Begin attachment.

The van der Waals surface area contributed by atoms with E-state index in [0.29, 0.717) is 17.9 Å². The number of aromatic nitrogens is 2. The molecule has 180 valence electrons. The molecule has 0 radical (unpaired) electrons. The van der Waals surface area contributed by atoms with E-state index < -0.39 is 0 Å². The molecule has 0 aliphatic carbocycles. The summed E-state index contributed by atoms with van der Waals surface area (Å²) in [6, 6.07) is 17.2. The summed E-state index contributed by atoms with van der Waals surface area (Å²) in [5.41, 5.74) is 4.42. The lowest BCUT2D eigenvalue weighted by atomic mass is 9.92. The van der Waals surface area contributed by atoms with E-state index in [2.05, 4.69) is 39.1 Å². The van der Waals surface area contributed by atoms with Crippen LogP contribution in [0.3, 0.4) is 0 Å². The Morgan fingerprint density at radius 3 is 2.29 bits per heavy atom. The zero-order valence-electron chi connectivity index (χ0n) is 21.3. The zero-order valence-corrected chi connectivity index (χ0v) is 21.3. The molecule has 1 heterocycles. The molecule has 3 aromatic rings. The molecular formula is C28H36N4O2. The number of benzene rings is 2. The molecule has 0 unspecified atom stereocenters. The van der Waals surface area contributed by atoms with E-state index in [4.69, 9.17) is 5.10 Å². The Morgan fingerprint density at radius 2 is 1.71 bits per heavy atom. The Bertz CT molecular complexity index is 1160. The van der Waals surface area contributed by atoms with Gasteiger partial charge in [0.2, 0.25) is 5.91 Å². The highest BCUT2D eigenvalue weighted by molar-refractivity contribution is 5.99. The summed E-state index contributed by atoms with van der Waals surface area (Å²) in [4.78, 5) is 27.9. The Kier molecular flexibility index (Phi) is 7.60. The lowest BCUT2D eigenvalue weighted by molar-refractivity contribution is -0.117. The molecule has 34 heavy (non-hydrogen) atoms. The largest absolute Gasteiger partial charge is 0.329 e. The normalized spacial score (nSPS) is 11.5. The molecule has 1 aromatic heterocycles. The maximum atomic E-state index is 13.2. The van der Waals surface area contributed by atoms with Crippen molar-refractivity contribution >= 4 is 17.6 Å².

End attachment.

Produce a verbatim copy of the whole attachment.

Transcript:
The van der Waals surface area contributed by atoms with E-state index in [0.29, 0.717) is 17.9 Å². The number of aromatic nitrogens is 2. The molecule has 180 valence electrons. The molecule has 0 radical (unpaired) electrons. The van der Waals surface area contributed by atoms with E-state index < -0.39 is 0 Å². The molecule has 0 aliphatic carbocycles. The summed E-state index contributed by atoms with van der Waals surface area (Å²) in [6, 6.07) is 17.2. The summed E-state index contributed by atoms with van der Waals surface area (Å²) in [5.41, 5.74) is 4.42. The lowest BCUT2D eigenvalue weighted by atomic mass is 9.92. The van der Waals surface area contributed by atoms with E-state index in [2.05, 4.69) is 39.1 Å². The van der Waals surface area contributed by atoms with Crippen LogP contribution in [0.3, 0.4) is 0 Å². The Morgan fingerprint density at radius 3 is 2.29 bits per heavy atom. The zero-order valence-electron chi connectivity index (χ0n) is 21.3. The zero-order valence-corrected chi connectivity index (χ0v) is 21.3. The molecule has 1 heterocycles. The molecule has 3 aromatic rings. The molecular formula is C28H36N4O2. The number of benzene rings is 2. The molecule has 0 unspecified atom stereocenters. The van der Waals surface area contributed by atoms with E-state index in [4.69, 9.17) is 5.10 Å². The Morgan fingerprint density at radius 2 is 1.71 bits per heavy atom. The Bertz CT molecular complexity index is 1160. The van der Waals surface area contributed by atoms with Gasteiger partial charge in [0.2, 0.25) is 5.91 Å². The highest BCUT2D eigenvalue weighted by molar-refractivity contribution is 5.99. The summed E-state index contributed by atoms with van der Waals surface area (Å²) in [4.78, 5) is 27.9. The Kier molecular flexibility index (Phi) is 7.60. The lowest BCUT2D eigenvalue weighted by molar-refractivity contribution is -0.117. The molecule has 34 heavy (non-hydrogen) atoms. The largest absolute Gasteiger partial charge is 0.329 e. The normalized spacial score (nSPS) is 11.5. The molecule has 1 aromatic heterocycles. The maximum atomic E-state index is 13.2. The van der Waals surface area contributed by atoms with Crippen molar-refractivity contribution >= 4 is 17.6 Å².